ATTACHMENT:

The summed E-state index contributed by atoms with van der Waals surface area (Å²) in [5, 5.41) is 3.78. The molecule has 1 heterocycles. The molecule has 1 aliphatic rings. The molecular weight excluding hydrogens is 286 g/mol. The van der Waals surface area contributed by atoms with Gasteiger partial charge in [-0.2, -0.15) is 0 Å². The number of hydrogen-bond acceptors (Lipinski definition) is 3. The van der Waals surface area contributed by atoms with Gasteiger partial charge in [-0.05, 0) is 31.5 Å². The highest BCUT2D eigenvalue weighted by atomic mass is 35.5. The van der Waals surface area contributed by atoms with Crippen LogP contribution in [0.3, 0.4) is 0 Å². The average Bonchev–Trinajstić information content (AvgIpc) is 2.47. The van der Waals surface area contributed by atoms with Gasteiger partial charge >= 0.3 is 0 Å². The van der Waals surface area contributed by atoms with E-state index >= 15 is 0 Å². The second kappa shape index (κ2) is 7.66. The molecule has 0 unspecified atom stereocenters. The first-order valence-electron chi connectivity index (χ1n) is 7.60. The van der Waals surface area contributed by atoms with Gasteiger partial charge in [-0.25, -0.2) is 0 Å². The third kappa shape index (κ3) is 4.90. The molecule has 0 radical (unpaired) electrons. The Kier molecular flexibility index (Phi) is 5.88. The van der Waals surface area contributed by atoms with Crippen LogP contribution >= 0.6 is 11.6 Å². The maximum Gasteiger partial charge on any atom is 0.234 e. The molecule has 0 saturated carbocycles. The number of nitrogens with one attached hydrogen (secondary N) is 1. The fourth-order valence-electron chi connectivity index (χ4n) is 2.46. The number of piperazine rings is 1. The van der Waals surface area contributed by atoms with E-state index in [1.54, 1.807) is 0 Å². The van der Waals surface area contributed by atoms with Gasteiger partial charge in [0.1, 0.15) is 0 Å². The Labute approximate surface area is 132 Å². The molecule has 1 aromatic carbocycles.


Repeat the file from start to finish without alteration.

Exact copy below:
The summed E-state index contributed by atoms with van der Waals surface area (Å²) in [5, 5.41) is 3.78. The molecule has 1 heterocycles. The molecule has 1 aliphatic rings. The molecular weight excluding hydrogens is 286 g/mol. The van der Waals surface area contributed by atoms with Gasteiger partial charge in [-0.2, -0.15) is 0 Å². The number of hydrogen-bond acceptors (Lipinski definition) is 3. The van der Waals surface area contributed by atoms with Gasteiger partial charge in [-0.05, 0) is 31.5 Å². The highest BCUT2D eigenvalue weighted by atomic mass is 35.5. The van der Waals surface area contributed by atoms with Crippen LogP contribution in [0.3, 0.4) is 0 Å². The average Bonchev–Trinajstić information content (AvgIpc) is 2.47. The van der Waals surface area contributed by atoms with Gasteiger partial charge >= 0.3 is 0 Å². The van der Waals surface area contributed by atoms with E-state index >= 15 is 0 Å². The second kappa shape index (κ2) is 7.66. The molecule has 0 unspecified atom stereocenters. The first-order valence-electron chi connectivity index (χ1n) is 7.60. The van der Waals surface area contributed by atoms with Gasteiger partial charge in [-0.25, -0.2) is 0 Å². The third kappa shape index (κ3) is 4.90. The molecule has 0 radical (unpaired) electrons. The Kier molecular flexibility index (Phi) is 5.88. The van der Waals surface area contributed by atoms with Crippen LogP contribution >= 0.6 is 11.6 Å². The maximum Gasteiger partial charge on any atom is 0.234 e. The molecule has 0 saturated carbocycles. The number of nitrogens with one attached hydrogen (secondary N) is 1. The fourth-order valence-electron chi connectivity index (χ4n) is 2.46. The number of piperazine rings is 1. The van der Waals surface area contributed by atoms with E-state index in [1.54, 1.807) is 0 Å². The van der Waals surface area contributed by atoms with Gasteiger partial charge in [0.1, 0.15) is 0 Å². The Labute approximate surface area is 132 Å². The molecule has 1 aromatic carbocycles.